Malware and virus have been here long since the advent of computers and touch-screen mobiles in 2000s, but 2017 has been the most devastating year to date, as we witnessed the deadly cyber attacks and ransomware affecting government and corporate companies spanning almost all countries in the world.

Now, Russia-based premier security firm Kaspersky has detected a new-age virtual Trojan dubbed Loapi, wherein it has sophisticated tools to steal sensitive credit card details, intimate photos, highjack the devices from remote location, mine cryptocurrency tokens and shockingly can blow up a device if the owner doesn't notice the malware before it's too late.

How Loapi malware enter smartphones?

It has come to light that Loapi is a family of malware codes, which can perform different criminal activity depending on the type of the person operating the phone and it is found in Google's Android ecosystem, particularly in fake Antivirus apps and adult content applications.

[Representational image] Android Malware Alert: Kaspersky busts deadly Trojan Laopi that can blow up your mobile batteryCreative Commons

Once installed, the malware-riddled app asks for administrator rights to seek full access to the contents of the phone, if not provided, it will hound the user by popping messages on the phone's screen until he/she gives up.

Later, if the user comes to know its malicious activities and tries to take away the administrator rights, it will close the settings window and lock the screen. If the owner tries to install any genuine Anti Virus, Laopi, in a bid to discourage the attempt, will pop a warning message on the screen that the app is fake and asks the user to uninstall the latter immediately.

Here's what Loapi malware can do to your smartphone:

As per Kaspersky research studies, Loapi is known to randomly pop ads forcing users to open client's websites, url links, Facebook posts, Instagram, among others, to boost their ranking and traffic.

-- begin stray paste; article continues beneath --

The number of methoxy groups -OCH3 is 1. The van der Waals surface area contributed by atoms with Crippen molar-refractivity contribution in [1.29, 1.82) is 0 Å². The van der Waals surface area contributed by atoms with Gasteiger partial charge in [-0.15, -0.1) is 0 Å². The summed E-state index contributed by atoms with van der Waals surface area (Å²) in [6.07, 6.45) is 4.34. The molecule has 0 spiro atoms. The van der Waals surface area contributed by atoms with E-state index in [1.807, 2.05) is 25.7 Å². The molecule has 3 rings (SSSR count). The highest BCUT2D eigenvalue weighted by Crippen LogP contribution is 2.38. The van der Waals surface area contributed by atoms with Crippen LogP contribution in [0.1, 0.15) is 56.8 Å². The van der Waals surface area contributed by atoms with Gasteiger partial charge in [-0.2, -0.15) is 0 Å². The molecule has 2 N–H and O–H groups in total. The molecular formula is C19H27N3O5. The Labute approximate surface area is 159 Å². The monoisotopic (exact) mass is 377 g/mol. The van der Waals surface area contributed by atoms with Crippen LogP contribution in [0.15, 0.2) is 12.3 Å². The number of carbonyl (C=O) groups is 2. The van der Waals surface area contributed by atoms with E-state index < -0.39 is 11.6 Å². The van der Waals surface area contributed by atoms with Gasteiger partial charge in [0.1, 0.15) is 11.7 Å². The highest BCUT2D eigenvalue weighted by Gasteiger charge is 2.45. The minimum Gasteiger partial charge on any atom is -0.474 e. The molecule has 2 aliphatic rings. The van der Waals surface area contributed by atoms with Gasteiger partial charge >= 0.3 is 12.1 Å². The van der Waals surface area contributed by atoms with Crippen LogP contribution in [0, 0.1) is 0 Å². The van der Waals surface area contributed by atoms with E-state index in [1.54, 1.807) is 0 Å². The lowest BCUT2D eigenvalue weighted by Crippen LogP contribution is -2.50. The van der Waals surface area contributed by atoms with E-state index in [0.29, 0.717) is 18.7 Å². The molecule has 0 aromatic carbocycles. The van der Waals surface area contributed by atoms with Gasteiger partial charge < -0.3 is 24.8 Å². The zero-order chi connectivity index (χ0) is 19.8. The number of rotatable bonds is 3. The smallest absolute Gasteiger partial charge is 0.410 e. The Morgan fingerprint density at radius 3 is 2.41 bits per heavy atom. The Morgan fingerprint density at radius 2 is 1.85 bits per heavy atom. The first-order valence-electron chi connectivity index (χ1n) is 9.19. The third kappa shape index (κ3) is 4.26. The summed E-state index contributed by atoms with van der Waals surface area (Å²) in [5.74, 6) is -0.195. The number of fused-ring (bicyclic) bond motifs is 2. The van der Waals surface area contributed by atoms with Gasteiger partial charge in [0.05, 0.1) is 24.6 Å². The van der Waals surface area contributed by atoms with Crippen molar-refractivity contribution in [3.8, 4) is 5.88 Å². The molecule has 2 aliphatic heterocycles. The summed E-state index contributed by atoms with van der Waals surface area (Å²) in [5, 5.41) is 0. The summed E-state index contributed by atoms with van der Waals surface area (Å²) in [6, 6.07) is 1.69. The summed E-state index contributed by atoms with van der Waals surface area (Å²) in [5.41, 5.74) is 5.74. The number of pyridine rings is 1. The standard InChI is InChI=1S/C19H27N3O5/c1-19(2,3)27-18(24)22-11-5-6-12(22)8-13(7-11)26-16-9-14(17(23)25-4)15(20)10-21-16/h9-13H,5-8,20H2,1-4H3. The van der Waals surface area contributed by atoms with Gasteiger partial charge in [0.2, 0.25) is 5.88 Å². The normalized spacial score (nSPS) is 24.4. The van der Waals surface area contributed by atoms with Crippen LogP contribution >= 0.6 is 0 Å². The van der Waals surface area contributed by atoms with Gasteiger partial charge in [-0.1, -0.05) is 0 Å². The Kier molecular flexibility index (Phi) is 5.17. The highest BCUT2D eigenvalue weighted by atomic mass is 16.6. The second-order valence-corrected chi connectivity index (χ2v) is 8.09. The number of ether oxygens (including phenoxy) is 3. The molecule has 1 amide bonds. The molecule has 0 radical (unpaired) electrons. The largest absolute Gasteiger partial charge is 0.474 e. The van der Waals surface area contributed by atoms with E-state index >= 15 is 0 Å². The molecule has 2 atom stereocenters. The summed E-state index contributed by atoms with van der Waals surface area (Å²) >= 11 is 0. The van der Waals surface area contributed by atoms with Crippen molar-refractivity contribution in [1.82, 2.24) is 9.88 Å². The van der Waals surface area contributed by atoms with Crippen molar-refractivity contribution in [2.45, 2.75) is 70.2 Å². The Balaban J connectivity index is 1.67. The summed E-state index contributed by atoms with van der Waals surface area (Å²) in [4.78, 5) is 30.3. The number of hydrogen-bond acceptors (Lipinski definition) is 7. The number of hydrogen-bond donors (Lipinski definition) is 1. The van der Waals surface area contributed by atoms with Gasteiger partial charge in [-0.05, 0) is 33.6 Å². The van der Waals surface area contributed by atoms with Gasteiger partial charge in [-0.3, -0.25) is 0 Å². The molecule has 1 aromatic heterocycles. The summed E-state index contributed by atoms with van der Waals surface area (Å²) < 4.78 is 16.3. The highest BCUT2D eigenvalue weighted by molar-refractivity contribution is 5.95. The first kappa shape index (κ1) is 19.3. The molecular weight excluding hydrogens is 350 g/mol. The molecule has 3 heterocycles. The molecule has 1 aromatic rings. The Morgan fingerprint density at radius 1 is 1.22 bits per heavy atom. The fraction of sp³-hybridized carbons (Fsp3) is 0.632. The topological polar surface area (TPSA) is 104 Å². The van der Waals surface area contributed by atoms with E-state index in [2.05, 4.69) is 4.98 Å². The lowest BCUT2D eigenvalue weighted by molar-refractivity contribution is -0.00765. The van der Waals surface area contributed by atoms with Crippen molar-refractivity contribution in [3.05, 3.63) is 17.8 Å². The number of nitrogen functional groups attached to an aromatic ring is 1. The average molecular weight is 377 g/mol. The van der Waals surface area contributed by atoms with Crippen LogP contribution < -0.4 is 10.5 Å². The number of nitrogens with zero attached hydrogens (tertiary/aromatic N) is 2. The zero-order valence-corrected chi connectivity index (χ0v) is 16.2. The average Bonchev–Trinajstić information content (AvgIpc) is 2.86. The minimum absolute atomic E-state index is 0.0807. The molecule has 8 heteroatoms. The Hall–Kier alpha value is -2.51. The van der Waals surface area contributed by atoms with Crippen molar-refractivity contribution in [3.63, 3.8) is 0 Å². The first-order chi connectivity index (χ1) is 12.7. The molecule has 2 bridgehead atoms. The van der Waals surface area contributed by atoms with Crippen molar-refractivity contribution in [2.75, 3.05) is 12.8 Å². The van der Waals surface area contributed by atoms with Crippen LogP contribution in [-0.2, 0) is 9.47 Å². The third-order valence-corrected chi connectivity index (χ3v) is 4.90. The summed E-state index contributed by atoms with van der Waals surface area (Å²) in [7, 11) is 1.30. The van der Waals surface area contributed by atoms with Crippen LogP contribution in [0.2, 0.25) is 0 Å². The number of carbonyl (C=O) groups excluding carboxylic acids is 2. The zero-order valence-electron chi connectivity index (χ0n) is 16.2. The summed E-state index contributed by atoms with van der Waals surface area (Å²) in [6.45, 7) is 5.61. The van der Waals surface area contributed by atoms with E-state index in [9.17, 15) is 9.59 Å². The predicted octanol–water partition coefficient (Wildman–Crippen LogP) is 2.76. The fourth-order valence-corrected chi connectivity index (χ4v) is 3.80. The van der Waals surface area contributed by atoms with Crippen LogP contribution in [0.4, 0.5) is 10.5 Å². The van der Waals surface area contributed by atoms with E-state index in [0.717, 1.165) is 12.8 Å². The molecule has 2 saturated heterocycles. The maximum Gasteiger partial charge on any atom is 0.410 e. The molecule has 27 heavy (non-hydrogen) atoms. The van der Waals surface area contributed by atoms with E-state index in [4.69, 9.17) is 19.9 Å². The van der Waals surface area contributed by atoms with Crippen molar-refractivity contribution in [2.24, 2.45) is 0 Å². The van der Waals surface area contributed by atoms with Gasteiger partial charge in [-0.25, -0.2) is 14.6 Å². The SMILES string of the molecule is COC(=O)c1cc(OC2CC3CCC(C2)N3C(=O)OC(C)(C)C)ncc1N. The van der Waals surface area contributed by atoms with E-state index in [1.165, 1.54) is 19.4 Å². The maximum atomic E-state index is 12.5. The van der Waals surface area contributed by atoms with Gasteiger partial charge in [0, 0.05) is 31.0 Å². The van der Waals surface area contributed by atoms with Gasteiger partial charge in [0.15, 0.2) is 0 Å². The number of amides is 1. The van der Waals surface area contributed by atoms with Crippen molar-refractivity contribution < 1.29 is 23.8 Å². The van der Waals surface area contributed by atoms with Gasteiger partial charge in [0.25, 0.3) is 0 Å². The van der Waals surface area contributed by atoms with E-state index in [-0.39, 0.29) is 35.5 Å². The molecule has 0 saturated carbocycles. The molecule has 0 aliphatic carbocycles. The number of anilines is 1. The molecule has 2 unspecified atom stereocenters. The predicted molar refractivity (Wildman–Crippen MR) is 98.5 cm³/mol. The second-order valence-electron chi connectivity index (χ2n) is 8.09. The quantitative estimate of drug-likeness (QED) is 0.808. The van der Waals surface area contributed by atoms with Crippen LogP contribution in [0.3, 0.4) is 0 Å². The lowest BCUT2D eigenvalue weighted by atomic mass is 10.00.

It can also independently download and install apps, subscribe to paid services without device owner's knowledge. Even the services that require SMS authentication, the Trojan sends the text confirmation and later delete them, so that there is no trail left behind for any transactions.

Furthermore, Loapi malware can turn a phone into a zombie and hijack it to use in DDoS attacks against Web resources. To do so, it uses a built-in proxy server and sends HTTP requests from the infected device, Kaspersky claims.

Loapi malware is deadly, literally!

What's makes Loapi scarier than any other malware in the world is that Loapi uses the victim's smartphones to mine Monero cryptocurrency tokens online. Apparently, this activity can overheat the mobile device as a result of the prolonged operation of the processor at maximum load.

During Kaspersky's research, the battery of the test smartphone overcooked 48 hours after the device was infected. If it is left unattended, the phone would blow up in smokes and cause severe burn injuries to the owner.

Here's how to protect your Android smartphones from Loapi and others malware:

Though the blame for Loapi's existence partly lies with Google for not fully scrutinising the apps on its Play store, but also mobile device owners are also equally guilty. To be on a safer side, always follow the below guidelines:

  • Always keep your smartphone updated to the latest firmware. Most companies in collaboration with Google send software updates — especially security patches on priority basis and always make sure to update them immediately
  • Make sure to use premium Antivirus software, which also provides malware protection and internet security
  • Never open emails sent from unknown senders
  • Never install apps from unknown websites
  • Never install apps from unfamiliar publishers even on Google Play store

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